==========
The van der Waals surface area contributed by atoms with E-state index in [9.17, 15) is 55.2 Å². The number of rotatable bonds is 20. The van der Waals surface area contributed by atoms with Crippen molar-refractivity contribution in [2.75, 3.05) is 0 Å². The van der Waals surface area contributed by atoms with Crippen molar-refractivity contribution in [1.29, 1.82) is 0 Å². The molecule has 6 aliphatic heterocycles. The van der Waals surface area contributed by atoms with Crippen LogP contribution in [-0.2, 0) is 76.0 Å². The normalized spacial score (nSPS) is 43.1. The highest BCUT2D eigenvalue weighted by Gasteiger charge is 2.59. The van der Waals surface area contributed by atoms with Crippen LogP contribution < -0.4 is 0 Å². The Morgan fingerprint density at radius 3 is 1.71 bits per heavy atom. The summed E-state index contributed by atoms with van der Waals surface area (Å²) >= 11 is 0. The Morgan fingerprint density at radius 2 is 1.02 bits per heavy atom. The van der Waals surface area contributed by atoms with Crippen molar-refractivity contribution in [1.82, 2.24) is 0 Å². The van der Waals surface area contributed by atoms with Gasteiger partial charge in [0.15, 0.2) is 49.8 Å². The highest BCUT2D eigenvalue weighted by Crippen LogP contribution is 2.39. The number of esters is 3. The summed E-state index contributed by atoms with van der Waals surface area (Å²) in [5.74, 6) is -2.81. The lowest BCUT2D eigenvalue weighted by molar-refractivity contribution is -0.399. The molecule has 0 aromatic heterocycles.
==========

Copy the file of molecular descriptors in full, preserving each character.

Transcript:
The van der Waals surface area contributed by atoms with E-state index in [9.17, 15) is 55.2 Å². The number of rotatable bonds is 20. The van der Waals surface area contributed by atoms with Crippen molar-refractivity contribution in [2.75, 3.05) is 0 Å². The van der Waals surface area contributed by atoms with Crippen molar-refractivity contribution in [1.29, 1.82) is 0 Å². The molecule has 6 aliphatic heterocycles. The van der Waals surface area contributed by atoms with Crippen LogP contribution in [-0.2, 0) is 76.0 Å². The normalized spacial score (nSPS) is 43.1. The highest BCUT2D eigenvalue weighted by Gasteiger charge is 2.59. The van der Waals surface area contributed by atoms with Crippen LogP contribution < -0.4 is 0 Å². The Morgan fingerprint density at radius 3 is 1.71 bits per heavy atom. The summed E-state index contributed by atoms with van der Waals surface area (Å²) >= 11 is 0. The Morgan fingerprint density at radius 2 is 1.02 bits per heavy atom. The van der Waals surface area contributed by atoms with Crippen molar-refractivity contribution in [1.82, 2.24) is 0 Å². The van der Waals surface area contributed by atoms with Gasteiger partial charge in [0.15, 0.2) is 49.8 Å². The highest BCUT2D eigenvalue weighted by Crippen LogP contribution is 2.39. The number of esters is 3. The summed E-state index contributed by atoms with van der Waals surface area (Å²) in [5.74, 6) is -2.81. The lowest BCUT2D eigenvalue weighted by molar-refractivity contribution is -0.399. The molecule has 0 aromatic heterocycles.